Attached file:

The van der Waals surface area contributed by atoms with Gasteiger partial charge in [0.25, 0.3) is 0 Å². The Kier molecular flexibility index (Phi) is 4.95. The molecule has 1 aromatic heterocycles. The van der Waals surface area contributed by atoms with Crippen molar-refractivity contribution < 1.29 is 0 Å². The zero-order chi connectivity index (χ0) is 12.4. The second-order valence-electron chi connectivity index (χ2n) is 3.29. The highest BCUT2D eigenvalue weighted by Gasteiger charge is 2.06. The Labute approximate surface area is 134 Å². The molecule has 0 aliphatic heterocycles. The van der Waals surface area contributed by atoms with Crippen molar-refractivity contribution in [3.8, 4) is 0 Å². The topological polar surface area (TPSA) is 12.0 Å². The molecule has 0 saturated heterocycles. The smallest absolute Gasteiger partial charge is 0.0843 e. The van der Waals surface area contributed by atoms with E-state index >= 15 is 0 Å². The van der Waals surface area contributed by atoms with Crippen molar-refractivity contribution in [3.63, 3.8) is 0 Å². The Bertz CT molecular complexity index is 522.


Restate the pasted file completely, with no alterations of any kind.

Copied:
The van der Waals surface area contributed by atoms with Gasteiger partial charge in [0.25, 0.3) is 0 Å². The Kier molecular flexibility index (Phi) is 4.95. The molecule has 1 aromatic heterocycles. The van der Waals surface area contributed by atoms with Crippen molar-refractivity contribution < 1.29 is 0 Å². The zero-order chi connectivity index (χ0) is 12.4. The second-order valence-electron chi connectivity index (χ2n) is 3.29. The highest BCUT2D eigenvalue weighted by Gasteiger charge is 2.06. The Labute approximate surface area is 134 Å². The molecule has 0 aliphatic heterocycles. The van der Waals surface area contributed by atoms with Crippen molar-refractivity contribution in [3.8, 4) is 0 Å². The topological polar surface area (TPSA) is 12.0 Å². The molecule has 0 saturated heterocycles. The smallest absolute Gasteiger partial charge is 0.0843 e. The van der Waals surface area contributed by atoms with E-state index >= 15 is 0 Å². The van der Waals surface area contributed by atoms with Crippen molar-refractivity contribution in [3.63, 3.8) is 0 Å². The Bertz CT molecular complexity index is 522.